CONAN: So Republicans see it as an unfunded mandate.
CONAN: (unintelligible) All right. Drew, thanks very much for the call.
DREW: Thank you.
CONAN: Let me ask about - both of you have said your experience with teachers is they feel that their voices are not heard enough in this debate. Larry, the teachers' unions are enormous players in this debate. And, certainly, they have access to the highest levels of government.
ABRAMSON: Funny you should say that. I said that to some of the teachers too. And they said, well, you know, the teachers' union are one thing, but what I'm really concerned about is being heard in my school. And the happy teachers I talked to are the ones who feel that they can go to the principal, make changes, advocate for changes, advocate for resources and get heard on the local level. I feel - and I don't know if Margery's survey backs this up - that teachers are much more concerned about that than they are about the debate that's going on in Washington.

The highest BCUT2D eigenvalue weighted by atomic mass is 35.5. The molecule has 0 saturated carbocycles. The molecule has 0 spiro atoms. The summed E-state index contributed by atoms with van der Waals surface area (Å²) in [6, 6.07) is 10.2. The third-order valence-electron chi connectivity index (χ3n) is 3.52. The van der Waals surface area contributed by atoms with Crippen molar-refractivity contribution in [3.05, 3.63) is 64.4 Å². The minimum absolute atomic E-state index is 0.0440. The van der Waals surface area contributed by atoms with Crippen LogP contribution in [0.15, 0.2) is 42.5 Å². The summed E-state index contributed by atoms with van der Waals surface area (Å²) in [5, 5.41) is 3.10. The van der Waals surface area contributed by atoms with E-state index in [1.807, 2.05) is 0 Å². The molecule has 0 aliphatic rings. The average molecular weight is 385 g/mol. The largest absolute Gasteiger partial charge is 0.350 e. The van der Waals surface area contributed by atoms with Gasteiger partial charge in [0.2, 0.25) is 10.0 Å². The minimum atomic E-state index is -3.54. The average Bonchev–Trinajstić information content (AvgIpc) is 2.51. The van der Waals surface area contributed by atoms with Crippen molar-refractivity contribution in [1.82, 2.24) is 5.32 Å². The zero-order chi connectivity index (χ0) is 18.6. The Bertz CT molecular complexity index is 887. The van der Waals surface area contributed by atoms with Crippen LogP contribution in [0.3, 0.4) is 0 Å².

In the end, all of these things, all of these policies, when they do filter down to the local level, are negotiated in local union contracts. The head of the American Federation of Teachers, the National Education Association does not negotiate working terms for individual locals.
CONAN: Margery, is that what they mean by by concerns about leadership, which do come up a lot in your surveys?